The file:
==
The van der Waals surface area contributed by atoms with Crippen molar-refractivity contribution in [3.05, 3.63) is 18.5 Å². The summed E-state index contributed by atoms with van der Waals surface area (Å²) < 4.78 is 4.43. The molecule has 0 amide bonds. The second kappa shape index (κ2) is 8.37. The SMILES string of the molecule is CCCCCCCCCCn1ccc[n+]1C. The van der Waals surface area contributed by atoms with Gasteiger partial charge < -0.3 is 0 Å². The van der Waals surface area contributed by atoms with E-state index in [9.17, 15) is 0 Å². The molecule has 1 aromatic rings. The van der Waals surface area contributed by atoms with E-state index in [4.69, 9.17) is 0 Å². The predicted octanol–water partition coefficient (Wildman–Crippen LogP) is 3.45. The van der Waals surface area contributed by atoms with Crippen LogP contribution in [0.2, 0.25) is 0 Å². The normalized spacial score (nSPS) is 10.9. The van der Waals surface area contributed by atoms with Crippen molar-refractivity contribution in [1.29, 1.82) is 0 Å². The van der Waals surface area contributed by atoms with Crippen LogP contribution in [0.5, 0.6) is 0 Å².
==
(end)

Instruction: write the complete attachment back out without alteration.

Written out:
The van der Waals surface area contributed by atoms with Crippen molar-refractivity contribution in [3.05, 3.63) is 18.5 Å². The summed E-state index contributed by atoms with van der Waals surface area (Å²) < 4.78 is 4.43. The molecule has 0 amide bonds. The second kappa shape index (κ2) is 8.37. The SMILES string of the molecule is CCCCCCCCCCn1ccc[n+]1C. The van der Waals surface area contributed by atoms with Gasteiger partial charge < -0.3 is 0 Å². The van der Waals surface area contributed by atoms with E-state index in [9.17, 15) is 0 Å². The molecule has 1 aromatic rings. The van der Waals surface area contributed by atoms with E-state index in [4.69, 9.17) is 0 Å². The predicted octanol–water partition coefficient (Wildman–Crippen LogP) is 3.45. The van der Waals surface area contributed by atoms with Crippen LogP contribution in [0.2, 0.25) is 0 Å². The normalized spacial score (nSPS) is 10.9. The van der Waals surface area contributed by atoms with Crippen molar-refractivity contribution in [1.29, 1.82) is 0 Å². The van der Waals surface area contributed by atoms with Crippen LogP contribution in [0.5, 0.6) is 0 Å².